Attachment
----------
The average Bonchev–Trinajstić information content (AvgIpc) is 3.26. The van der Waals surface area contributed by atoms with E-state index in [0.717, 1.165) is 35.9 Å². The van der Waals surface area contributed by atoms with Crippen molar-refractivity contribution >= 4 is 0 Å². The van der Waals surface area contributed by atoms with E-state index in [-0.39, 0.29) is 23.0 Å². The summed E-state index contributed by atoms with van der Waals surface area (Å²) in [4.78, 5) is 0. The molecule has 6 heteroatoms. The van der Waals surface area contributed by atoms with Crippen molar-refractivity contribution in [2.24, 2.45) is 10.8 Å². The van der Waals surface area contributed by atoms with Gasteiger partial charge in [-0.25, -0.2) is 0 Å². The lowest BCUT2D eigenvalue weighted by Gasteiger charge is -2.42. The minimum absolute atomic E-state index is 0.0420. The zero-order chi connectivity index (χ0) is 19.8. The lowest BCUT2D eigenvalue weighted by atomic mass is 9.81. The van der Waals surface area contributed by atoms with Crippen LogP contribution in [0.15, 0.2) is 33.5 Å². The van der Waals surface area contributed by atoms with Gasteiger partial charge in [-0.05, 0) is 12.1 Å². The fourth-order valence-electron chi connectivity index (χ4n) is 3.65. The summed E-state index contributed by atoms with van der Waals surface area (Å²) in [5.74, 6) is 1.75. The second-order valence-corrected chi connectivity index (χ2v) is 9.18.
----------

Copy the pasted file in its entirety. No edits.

The average Bonchev–Trinajstić information content (AvgIpc) is 3.26. The van der Waals surface area contributed by atoms with E-state index in [0.717, 1.165) is 35.9 Å². The van der Waals surface area contributed by atoms with Crippen molar-refractivity contribution >= 4 is 0 Å². The van der Waals surface area contributed by atoms with E-state index in [-0.39, 0.29) is 23.0 Å². The summed E-state index contributed by atoms with van der Waals surface area (Å²) in [4.78, 5) is 0. The molecule has 6 heteroatoms. The van der Waals surface area contributed by atoms with Crippen molar-refractivity contribution in [2.24, 2.45) is 10.8 Å². The van der Waals surface area contributed by atoms with Gasteiger partial charge in [-0.25, -0.2) is 0 Å². The lowest BCUT2D eigenvalue weighted by Gasteiger charge is -2.42. The minimum absolute atomic E-state index is 0.0420. The zero-order chi connectivity index (χ0) is 19.8. The lowest BCUT2D eigenvalue weighted by atomic mass is 9.81. The van der Waals surface area contributed by atoms with Crippen LogP contribution in [0.15, 0.2) is 33.5 Å². The van der Waals surface area contributed by atoms with Gasteiger partial charge in [-0.05, 0) is 12.1 Å². The fourth-order valence-electron chi connectivity index (χ4n) is 3.65. The summed E-state index contributed by atoms with van der Waals surface area (Å²) in [5.74, 6) is 1.75. The second-order valence-corrected chi connectivity index (χ2v) is 9.18.